Shiitake: Let Food Be Thy Medicine

Posted by Emily van Oosterom on

Shiitake mushrooms (Lentinula edodes) have been a staple in East Asian cuisine and traditional medicine for centuries. Known for their unique flavour, texture, and numerous health benefits, these mushrooms have become increasingly popular worldwide. 

History of Shiitake Mushrooms

Shiitake mushrooms are native to East Asia, particularly China, Japan, and Korea. Their name originates from the Japanese words "shii," which refers to the tree species Castanopsis cuspidata, and "take," meaning mushroom. Shiitake mushrooms have a long history, dating back at least 1,000 years, with records indicating their cultivation during the Song Dynasty in China (960–1279 AD).

In Japan, the cultivation of shiitake mushrooms is thought to have started in the 12th century. It is said that a Japanese woodcutter named Wakatake discovered the mushrooms growing on fallen shii trees and decided to propagate them. This technique of inoculating logs with mushroom spores eventually became a widespread method of shiitake cultivation.

In both Chinese and Japanese folklore, shiitake mushrooms are considered symbols of longevity and good health. They have been used as a tonic to improve overall well-being and were often given as gifts to friends and family members.

Traditional Use of Shiitake Mushrooms 

Traditionally, shiitake mushrooms have been used in East Asian medicine to strengthen the immune system, promote circulation, and support liver health. They were also believed to help with fatigue, respiratory issues, and gastrointestinal disorders.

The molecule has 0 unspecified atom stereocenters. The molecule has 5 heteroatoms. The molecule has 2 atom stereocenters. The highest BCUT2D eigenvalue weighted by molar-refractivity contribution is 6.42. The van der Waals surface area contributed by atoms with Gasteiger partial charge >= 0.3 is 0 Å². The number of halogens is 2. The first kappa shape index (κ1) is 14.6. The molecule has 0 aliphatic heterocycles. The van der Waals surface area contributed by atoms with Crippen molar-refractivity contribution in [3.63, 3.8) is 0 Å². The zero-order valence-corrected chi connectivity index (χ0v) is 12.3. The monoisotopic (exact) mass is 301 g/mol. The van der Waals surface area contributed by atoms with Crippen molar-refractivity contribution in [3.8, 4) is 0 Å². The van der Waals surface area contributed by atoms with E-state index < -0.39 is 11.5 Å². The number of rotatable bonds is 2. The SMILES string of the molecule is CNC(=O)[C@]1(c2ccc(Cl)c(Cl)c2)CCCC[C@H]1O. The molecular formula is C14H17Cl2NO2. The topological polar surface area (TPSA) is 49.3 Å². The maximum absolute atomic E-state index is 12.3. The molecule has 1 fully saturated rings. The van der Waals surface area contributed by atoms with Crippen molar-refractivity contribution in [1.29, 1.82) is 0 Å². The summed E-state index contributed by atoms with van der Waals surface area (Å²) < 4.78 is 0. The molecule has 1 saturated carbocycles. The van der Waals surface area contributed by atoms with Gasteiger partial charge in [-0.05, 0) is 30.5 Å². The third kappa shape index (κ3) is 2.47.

In addition to their medicinal uses, shiitake mushrooms have long been valued for their culinary attributes. Their rich, earthy flavour and meaty texture make them a versatile ingredient in a variety of dishes, from soups and stews to stir-fries and rice dishes.

Current Use of Shiitake Mushrooms 

Today, shiitake mushrooms are widely available and continue to be valued for their health benefits and culinary uses. Scientific research has validated many of their traditional medicinal uses, leading to a growing interest in their potential as a functional food.

In the kitchen, shiitake mushrooms remain a popular ingredient in many Asian dishes and have been incorporated into a variety of international cuisines. They can be found fresh, dried, or in powder form and are used in numerous recipes, such as pasta dishes, risottos, and pizza toppings.

Cultivation, Harvesting, and Processing 

Shiitake mushrooms are primarily grown on hardwood logs or in controlled environments using sawdust or other growing mediums. The traditional method of cultivating shiitake mushrooms on logs is still practiced today, especially in Japan. This method involves inoculating logs with shiitake spores or mycelium, which then grow and fruit over several years.

In commercial cultivation, shiitake mushrooms are often grown in controlled environments on sawdust or other substrates, which allows for faster production and more predictable yields. These mushrooms are usually ready to harvest within a few months.

Once harvested, fresh shiitake mushrooms can be consumed immediately, stored in the refrigerator for a short period, or dried for long-term storage. Drying shiitake mushrooms concentrates their flavour and allows for easy rehydration when needed.

Medicinal Benefits of Shiitake Mushrooms as Supported by Scientific Research

Recent research has identified several bioactive compounds in shiitake mushrooms that contribute to their medicinal properties. These include polysaccharides, such as beta-glucans, which have been shown to possess immune-boosting and anti-tumour effects. Additionally, shiitake mushrooms contain eritadenine, a compound known to help lower cholesterol levels.